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Security experts say Islamic State claim for Russian concert attack is credible


LONDON: A claim of responsibility by Islamic State for a massacre of Russian concertgoers near Moscow appears to be plausible and fits with a pattern of previous marauding attacks by Islamist militants, security analysts said on Saturday.
One leading expert said, however, it was unusual and striking that the assailants had formed and executed an escape plan instead of pursuing their rampage to the point of being gunned down.
Islamic State, also known as IS or ISIS, issued statements claiming responsibility for Friday evening’s attack in which Russian investigators said 133 people were killed, and published a photograph of the alleged gunmen.
Russia has not said who it believes was behind the mass shooting, but has stated – without providing evidence – that the perpetrators had contacts in Ukraine. It said the gunmen fled by car and were captured hours later near the Ukrainian border. Ukraine, defending against Russia’s invasion since 2022, has emphatically denied any involvement.
Adam Dolnik, a Czech security expert who has studied past Islamist attacks in India, Kenya, Russia and elsewhere, said the Islamic State claim appeared credible, although “that will not stop the Russians from leveraging this for their foreign policy agenda vis-a-vis Ukraine and the West”.
Dolnik said in a telephone interview that attacks by marauding gunmen were a typical modus operandi in recent years for IS and al Qaeda.
He noted Islamic State has a record of previous attacks against Russia, including the bombing of a 2015 flight from the Egyptian resort of Sharm el-Sheikh to St Petersburg and a 2022 attack on the Russian embassy in Kabul. Earlier this month, Russia’s FSB said it foiled an attack on a Moscow synagogue by ISIS-K, an affiliate of the group.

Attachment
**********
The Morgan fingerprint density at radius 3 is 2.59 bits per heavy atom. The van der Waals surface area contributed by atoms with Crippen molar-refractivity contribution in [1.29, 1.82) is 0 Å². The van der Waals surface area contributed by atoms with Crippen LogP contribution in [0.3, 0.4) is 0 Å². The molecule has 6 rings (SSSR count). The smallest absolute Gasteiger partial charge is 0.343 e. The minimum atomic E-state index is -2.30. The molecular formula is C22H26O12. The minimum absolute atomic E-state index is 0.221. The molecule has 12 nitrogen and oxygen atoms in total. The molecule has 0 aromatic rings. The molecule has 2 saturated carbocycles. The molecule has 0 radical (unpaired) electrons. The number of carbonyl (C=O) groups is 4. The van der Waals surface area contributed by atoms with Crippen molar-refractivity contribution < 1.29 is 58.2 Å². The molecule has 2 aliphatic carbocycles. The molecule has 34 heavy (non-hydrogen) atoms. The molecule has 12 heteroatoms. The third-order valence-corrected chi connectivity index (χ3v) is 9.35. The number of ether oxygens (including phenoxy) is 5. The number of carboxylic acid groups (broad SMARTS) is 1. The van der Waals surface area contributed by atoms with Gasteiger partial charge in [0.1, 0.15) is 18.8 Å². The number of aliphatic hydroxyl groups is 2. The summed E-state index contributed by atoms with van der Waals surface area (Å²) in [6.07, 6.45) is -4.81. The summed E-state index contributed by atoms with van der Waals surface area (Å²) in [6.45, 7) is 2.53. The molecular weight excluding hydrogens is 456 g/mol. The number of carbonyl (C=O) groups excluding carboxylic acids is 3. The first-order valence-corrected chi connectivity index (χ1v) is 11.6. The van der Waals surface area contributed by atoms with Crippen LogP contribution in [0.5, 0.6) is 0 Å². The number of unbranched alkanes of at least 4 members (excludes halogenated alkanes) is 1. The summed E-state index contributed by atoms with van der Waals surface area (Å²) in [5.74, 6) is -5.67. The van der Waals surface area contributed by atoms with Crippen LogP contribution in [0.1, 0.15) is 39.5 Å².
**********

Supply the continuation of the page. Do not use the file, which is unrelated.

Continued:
“If you line up all these things together, then I think it’s completely conceivable that this would be an IS attack,” he said.
The one element that was unusual was that the perpetrators had made their escape, he said – unlike typical Islamist militant attacks where the perpetrators go in prepared to die and expecting to be shot in the end by security forces.
Tunnel Vision
Their execution of the attack and escape showed a high degree of planning and coordination, given gunmen in such situations can get caught up in “tunnel vision” and end up scattered and isolated from their accomplices, Dolnik said.
“If they were coordinated enough to actually make an escape all together, all at once, that to me tells a story of a really well planned attack and strong coordination between the individual attackers.”
Yassin Musharbash, a German journalist and security specialist, said the language, content and channels of communication that were used for the claim of responsibility showed that the claim definitely came from Islamic State.
In a post on X, he said that did not mean it was factually true that the group carried out the attack, but that this was plausible.
In the past, militant groups have been known to claim attacks carried out by others, if they fit with their preferred targets and propaganda goals.
IS has strong motivation to strike Russia, which intervened against it in Syria’s civil war in 2015 on the side of President Bashar al-Assad.
“ISIS-K has been fixated on Russia for the past two years, frequently criticizing Putin in its propaganda,” said Colin Clarke of Soufan Center, a New York-based research group. The ISIS-K branch of Islamic State sprang up in 2014 in Afghanistan.
Michael Kugelman of the Washington-based Wilson Center said ISIS-K “sees Russia as being complicit in activities that regularly oppress Muslims”.
Peter Neumann, another German security specialist, said the claim of responsibility, the modus operandi, the alleged involvement of Muslim gunmen from former Soviet Central Asia and the fact that the United States had warned of an impending “extremist” attack in Russia all pointed towards IS.
“*Conclusion* It wasn’t Putin, it wasn’t Ukraine. It was ISIS!” he posted on X.

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